August 20, 2002
Self Defense and Religion

In my mind, there are three reasons for “murder” in the natural world: Defense, Conquer, and Sustenance. Take a wild dog, for example. He will kill if threatened. He will also kill to gain the right to a female. And of course, he will kill to feed himself.

As Darwin himself might have put it, we are not too far removed from these happenings in nature. Murder in our society stems from one of these three base desires in a majority of cases (I do think that severe psychological ailments make up a fourth cause, separate from the three mentioned). And the Sustenance angle can be down-played because the killing does not occur in order that the killer be able to eat his prey, rather it occurs to obtain food of some other sort. A case can then be made that the murder was committed in order to survive, or in Defense of one’s life.

This is the background that I want to use to explore religious turmoil in the world and why, in my mind, organized religion is one of the biggest causes of cold-blooded murder in society. Now, before going any further, I want to submit that this is not an anti-Religion writing. On the contrary, this is a writing of how human nature interferes with the intentions of religion to produce a dangerous reaction – the likes of which humanity has witnessed since the beginning of recorded history. Furthermore, this piece is only designed to address the concept of Self Defense in religious belief, leaving the Conquering half aside in reverence for brevity.

The Defense Theory
Though I haven’t read these thoughts elsewhere, I posit that they may be old hat to historians and theologians alike. Nevertheless, many of the killings in the name of religion are more appropriately categorized into the Self Defense bin. In most major religions, followers have a notion of existence after death, whether it is reincarnation, life in heaven, or final enlightenment. The individual’s view of these events is a safeguard or reassurance against death – the very outcome against which his/her human body is programmed to fight. Our primary biological goal as human beings is self-preservation, and as we all understand our own mortality, the idea of life beyond this life eases our tensions both mentally and biologically.

Now imagine that your neighbor tells you that your beliefs are wrong. He thinks that it is OK to disagree, people do so all of the time. The only problem is that he has, in an indirect way, threatened your life. The believer’s entire foundation for survival into the future has been attacked. This kind of attack in nature nearly always produces a violent reaction. In humans the reaction is often a very sharp and stubborn anger towards the offending party. In the extreme cases, the reaction is murder.

I admit it is a leap to connect self defense with differentiation of opinion, but most religious arguments and that I have observed bear the distinctively evil anger saved only for the most desperate of circumstances. If you try to disprove my religion, I retort with an error in yours. The problem is that in regions such as the Middle East, it has become routine to permanently silence the opposition through murder. As if somehow, by taking away the dissenting voice, the individual regains confidence in his/her beliefs, and thus a renewed sense of security in his/her future survival.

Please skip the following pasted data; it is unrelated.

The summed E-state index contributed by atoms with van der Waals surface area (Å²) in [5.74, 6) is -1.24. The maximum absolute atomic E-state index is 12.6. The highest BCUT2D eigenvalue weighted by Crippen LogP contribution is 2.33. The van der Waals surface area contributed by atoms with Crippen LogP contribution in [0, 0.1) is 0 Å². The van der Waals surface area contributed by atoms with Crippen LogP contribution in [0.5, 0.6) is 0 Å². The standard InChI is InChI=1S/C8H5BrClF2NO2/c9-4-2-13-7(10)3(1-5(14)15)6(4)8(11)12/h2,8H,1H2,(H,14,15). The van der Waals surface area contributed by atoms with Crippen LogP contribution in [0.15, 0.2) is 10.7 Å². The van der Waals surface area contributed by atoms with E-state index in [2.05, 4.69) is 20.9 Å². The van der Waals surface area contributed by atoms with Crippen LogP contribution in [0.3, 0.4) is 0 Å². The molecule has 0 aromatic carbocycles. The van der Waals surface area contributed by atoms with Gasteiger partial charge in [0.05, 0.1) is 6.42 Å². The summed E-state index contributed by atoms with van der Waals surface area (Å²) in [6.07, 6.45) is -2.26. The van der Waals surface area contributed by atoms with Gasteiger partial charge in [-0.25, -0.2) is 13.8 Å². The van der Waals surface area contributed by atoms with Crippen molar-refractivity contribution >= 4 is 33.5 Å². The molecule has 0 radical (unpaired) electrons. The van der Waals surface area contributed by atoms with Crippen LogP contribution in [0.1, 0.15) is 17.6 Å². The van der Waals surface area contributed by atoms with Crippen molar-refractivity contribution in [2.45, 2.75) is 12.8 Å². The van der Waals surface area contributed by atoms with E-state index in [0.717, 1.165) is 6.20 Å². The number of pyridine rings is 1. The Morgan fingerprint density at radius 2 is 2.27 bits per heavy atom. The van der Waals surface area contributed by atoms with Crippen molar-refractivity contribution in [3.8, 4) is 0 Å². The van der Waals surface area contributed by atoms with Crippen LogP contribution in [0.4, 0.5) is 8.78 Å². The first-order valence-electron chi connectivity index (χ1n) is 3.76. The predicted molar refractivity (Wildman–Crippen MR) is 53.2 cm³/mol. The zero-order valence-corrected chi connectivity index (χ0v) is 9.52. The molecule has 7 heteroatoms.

Conclusions
Unfortunately, I do not have the time necessary to develop this thought further in this particular article. However, I have drawn one conclusion from my thought process, a conclusion that is a bit on the fatalistic side: I don’t think that turmoil and the Middle East and between other warring religious factions can be solved. Though there are many other political issues wrapped up in these regional struggles, the initial hatred was born and fostered by religious tension. Humans on both sides of the battle cannot quit themselves of the basic need to preserve themselves and to see themselves existing into the future. To do so would contradict their very own biological programming. Of course there are political measures that can and should be applied to the individual situations to help ease tensions. Unfortunately, the political solutions are only fingers plugging holes in the dam.

Posted by alex at August 20, 2002 11:44 PM
Comments

There's a circular argument in what you've said - that religious differences cause a defensive reaction that leads to violence. People "make up" religions to make sense of the violence they see around them. We have gods that explain the anger of nature and the existence of war. God causes floods. God is intolerant of ignorant savages. Is it out of violence that religion springs?

Posted by: teddy on August 20, 2002 3:21 PM

I think religion springs from making sense of the world and our place in it. Why are we here? And more importantly, where are we heading? It's all about life, and avoiding death... more or less. The reaction to violence in nature is only our attempt to place ourselves in that nature.

Posted by: AO on August 21, 2002 1:00 PM

hahahhahahah wyts up dog!!!!!!!!!!!!

Posted by: i dont know on December 4, 2002 6:12 PM

types of religion

Posted by: varda on April 26, 2003 7:06 AM
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